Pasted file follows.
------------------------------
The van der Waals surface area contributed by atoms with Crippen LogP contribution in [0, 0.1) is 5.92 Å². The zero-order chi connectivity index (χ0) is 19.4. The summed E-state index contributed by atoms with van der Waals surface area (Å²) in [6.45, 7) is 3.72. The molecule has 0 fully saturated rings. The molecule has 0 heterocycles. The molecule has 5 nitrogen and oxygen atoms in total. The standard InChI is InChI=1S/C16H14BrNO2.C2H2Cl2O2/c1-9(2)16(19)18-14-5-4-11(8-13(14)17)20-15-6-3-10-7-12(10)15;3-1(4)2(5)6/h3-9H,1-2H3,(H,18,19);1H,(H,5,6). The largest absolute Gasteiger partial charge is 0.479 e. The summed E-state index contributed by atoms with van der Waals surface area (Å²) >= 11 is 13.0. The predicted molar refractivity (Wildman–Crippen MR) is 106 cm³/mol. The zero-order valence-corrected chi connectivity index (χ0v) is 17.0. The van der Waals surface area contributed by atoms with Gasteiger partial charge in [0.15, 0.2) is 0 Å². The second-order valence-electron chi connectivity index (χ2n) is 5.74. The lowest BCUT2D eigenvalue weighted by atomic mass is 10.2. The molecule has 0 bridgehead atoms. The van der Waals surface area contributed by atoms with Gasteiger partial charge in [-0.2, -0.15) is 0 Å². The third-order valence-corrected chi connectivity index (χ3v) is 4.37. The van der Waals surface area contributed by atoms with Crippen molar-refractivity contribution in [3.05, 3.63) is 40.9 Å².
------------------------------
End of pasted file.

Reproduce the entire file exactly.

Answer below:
The van der Waals surface area contributed by atoms with Crippen LogP contribution in [0, 0.1) is 5.92 Å². The zero-order chi connectivity index (χ0) is 19.4. The summed E-state index contributed by atoms with van der Waals surface area (Å²) in [6.45, 7) is 3.72. The molecule has 0 fully saturated rings. The molecule has 0 heterocycles. The molecule has 5 nitrogen and oxygen atoms in total. The standard InChI is InChI=1S/C16H14BrNO2.C2H2Cl2O2/c1-9(2)16(19)18-14-5-4-11(8-13(14)17)20-15-6-3-10-7-12(10)15;3-1(4)2(5)6/h3-9H,1-2H3,(H,18,19);1H,(H,5,6). The largest absolute Gasteiger partial charge is 0.479 e. The summed E-state index contributed by atoms with van der Waals surface area (Å²) >= 11 is 13.0. The predicted molar refractivity (Wildman–Crippen MR) is 106 cm³/mol. The zero-order valence-corrected chi connectivity index (χ0v) is 17.0. The van der Waals surface area contributed by atoms with Gasteiger partial charge in [0.15, 0.2) is 0 Å². The second-order valence-electron chi connectivity index (χ2n) is 5.74. The lowest BCUT2D eigenvalue weighted by atomic mass is 10.2. The molecule has 0 bridgehead atoms. The van der Waals surface area contributed by atoms with Gasteiger partial charge in [-0.2, -0.15) is 0 Å². The third-order valence-corrected chi connectivity index (χ3v) is 4.37. The van der Waals surface area contributed by atoms with Crippen molar-refractivity contribution in [3.05, 3.63) is 40.9 Å².